The late 30s are sort of hard. I don’t know why, but they are. But your 40s are coming. Your 40s will be your best decade EVER! Trust me on this. When those ovaries really start gasping their last breath they pump out the phermones and hormones like nobody’s business. You have so much to look forward to. So much.

    • Wow – thank you so much for your reply. You make the 40’s sound great, I’m almost looking forward to them now. 30’s are hard – maybe because that’s when we are doing the family bit mainly, heaping on the responsibility, the career and the tiredness in one go.

  2. I can relate… but I just turned 49! Agism is alive and well and WORSE than it was when I was your age. Whenever I feel sorry for myself about how old I’m getting I think about the boy I knew in high school who died tragically at 18. He didn’t see 20. As they say–aging is a privilege not all get to experience. Embrace it. It’s part of life 🙂

    • That is a very good point. My neighbour’s boy died of cancer at 17 – I was about 14 at the time. Everything I have done since then is a bonus.

  3. I’m with Chloe — my 40s was the best decade ever. At 51, I’m determined to make that true for the coming decade as well.

  4. I completely echo what Chloe says up there in the comments! Late thirties were a bit tough, but I remember waking up on my fortieth birthday, looking in the mirror, and loving what I saw. I was overwhelmed by this great sense of confidence and calm and happiness. It was completely unexpected!

    I’m 48 now, I think I look better/fitter/happier than I did 10 years ago. And yes, just as Chloe said, our evolvoing bodies have lots of really fun, positive surprises in store for us! Don’t fear what lies ahead, embrace it instead – it can be a really great ride!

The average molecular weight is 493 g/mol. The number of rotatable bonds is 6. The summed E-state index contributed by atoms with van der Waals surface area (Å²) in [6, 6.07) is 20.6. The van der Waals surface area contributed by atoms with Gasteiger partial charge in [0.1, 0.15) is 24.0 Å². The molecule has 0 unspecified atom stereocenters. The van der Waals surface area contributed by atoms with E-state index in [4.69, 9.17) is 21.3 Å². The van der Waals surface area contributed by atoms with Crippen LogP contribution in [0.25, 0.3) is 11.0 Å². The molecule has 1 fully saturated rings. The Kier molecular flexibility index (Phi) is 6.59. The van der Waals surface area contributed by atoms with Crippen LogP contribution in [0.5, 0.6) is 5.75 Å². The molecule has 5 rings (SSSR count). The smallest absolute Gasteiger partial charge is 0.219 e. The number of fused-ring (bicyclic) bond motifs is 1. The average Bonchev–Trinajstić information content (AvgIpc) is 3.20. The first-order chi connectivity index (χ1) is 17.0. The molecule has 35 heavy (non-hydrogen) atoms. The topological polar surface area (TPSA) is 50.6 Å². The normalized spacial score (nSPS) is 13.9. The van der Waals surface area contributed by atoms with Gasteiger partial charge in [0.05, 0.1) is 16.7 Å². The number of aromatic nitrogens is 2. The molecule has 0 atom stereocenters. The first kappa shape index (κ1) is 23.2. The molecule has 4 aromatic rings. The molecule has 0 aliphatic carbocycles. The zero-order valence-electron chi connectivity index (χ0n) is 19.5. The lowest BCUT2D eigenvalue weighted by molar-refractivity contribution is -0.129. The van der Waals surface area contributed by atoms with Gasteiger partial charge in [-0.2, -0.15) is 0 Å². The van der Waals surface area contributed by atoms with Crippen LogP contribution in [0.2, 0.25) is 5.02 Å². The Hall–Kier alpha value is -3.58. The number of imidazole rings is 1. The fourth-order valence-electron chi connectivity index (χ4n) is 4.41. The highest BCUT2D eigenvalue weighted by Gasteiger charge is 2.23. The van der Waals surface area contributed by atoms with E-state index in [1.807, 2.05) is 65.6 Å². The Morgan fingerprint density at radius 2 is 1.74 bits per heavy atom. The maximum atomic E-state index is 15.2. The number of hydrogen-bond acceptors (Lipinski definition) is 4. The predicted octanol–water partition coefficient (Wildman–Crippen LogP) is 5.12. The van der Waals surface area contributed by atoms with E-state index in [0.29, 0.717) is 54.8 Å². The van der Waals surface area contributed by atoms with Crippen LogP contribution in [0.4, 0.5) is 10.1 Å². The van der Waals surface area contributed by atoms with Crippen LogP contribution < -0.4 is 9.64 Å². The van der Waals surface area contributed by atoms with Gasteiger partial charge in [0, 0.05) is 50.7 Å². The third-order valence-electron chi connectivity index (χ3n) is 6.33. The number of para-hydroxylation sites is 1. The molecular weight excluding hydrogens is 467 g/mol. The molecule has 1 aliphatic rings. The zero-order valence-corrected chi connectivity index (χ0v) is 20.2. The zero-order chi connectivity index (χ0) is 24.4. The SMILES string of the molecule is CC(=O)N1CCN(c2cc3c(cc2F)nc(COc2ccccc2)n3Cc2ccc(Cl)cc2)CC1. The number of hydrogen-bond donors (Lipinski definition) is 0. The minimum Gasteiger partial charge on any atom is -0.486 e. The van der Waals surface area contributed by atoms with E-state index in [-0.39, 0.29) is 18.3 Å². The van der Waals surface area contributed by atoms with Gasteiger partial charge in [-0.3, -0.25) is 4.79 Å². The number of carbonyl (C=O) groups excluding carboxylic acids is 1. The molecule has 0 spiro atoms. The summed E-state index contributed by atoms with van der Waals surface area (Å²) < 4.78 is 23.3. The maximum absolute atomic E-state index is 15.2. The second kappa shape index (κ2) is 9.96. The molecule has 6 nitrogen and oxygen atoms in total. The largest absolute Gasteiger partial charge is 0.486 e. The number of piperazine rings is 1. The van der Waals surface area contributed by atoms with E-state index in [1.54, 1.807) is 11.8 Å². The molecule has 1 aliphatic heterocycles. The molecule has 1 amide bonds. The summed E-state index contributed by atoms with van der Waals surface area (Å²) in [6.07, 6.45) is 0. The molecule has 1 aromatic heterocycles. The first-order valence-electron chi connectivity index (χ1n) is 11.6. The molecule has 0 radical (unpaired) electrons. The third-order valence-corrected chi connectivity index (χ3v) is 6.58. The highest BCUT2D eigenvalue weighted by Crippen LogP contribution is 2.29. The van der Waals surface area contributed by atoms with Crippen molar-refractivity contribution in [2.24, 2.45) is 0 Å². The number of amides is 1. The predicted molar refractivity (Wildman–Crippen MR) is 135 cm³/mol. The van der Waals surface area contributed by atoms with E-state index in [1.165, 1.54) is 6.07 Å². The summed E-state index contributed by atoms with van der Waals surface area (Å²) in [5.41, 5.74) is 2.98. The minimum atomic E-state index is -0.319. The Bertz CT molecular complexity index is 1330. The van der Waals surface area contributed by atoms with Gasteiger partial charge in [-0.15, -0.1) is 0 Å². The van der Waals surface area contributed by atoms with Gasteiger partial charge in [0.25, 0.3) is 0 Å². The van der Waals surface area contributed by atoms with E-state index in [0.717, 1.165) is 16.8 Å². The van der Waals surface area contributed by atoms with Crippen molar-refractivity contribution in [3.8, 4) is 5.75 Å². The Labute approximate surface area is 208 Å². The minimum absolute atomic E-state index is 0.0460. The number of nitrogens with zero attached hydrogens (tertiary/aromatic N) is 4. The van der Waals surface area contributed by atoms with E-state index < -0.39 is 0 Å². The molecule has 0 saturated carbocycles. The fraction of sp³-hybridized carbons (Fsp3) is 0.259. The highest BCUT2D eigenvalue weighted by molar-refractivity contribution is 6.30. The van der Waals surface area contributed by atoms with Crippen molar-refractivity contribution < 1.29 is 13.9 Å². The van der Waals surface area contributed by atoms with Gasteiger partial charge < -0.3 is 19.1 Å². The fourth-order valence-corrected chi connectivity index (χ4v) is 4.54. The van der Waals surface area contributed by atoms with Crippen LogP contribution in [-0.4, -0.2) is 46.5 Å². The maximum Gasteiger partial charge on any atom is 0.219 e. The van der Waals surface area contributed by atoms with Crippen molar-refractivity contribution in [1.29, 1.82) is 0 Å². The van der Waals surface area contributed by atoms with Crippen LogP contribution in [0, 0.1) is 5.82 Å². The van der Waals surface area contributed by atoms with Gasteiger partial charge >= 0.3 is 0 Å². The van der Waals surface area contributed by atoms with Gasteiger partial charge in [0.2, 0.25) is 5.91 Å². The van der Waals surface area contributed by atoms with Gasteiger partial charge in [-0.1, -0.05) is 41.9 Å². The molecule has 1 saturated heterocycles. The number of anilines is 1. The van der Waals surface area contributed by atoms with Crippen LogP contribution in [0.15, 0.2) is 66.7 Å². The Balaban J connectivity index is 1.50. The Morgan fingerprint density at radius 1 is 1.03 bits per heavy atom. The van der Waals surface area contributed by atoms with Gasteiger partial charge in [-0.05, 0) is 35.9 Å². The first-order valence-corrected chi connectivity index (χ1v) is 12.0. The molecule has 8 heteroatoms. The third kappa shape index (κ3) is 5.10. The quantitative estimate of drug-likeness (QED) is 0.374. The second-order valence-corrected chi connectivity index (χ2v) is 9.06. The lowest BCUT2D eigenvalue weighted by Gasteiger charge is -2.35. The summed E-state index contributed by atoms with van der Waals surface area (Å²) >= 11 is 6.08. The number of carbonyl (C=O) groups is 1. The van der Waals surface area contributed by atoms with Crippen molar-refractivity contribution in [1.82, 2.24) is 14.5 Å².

5. I don’t know what age you are calling middle aged, but I think I am there or past it. I will go with I am there as I don’t want to be past it quite yet.

    • Do you think it’s different for men and women? I don’t know, but Mr G is 10 years older than me and he seems a little unhappy about the big 50.

  6. I am months away from 40 and in total denial. For my 30th birthday I refused to accept it and went into hiding for a few days. I don’t feel like I look and act like I’m middle aged but then I see all the young mums at the school gate and the young whipper snappers serving me a drink at the pub and realise it’s not them who are under age, it’s me who is slowly sliding down that slippery slope. SOB

    • LOL. I passed a young kid standing by a crashed car and thought “Silly little bugger was probably driving too fast”, then I wondered why he was in fancy dress as a policeman – and then it dawned on me – the police look like babies.

  7. I’m with Chloe and the girls. My 4th Decade was awesome. I finally came into my own. But now that I’m in my 5th decade I am beginning to think this is the best decade. I am really rockin’ and rollin’. I love life. Don’t get me wrong, I’ve struggled and done a lot of inner work navigating this midlife transition, but I have come to realize we live in a wonderful time in history where we can enjoy our second adulthood.

    • It’s a good age to be. I bet you are a really active 73 year old though. My dad sits about all day and is visibly crumbling – I think that’s the key!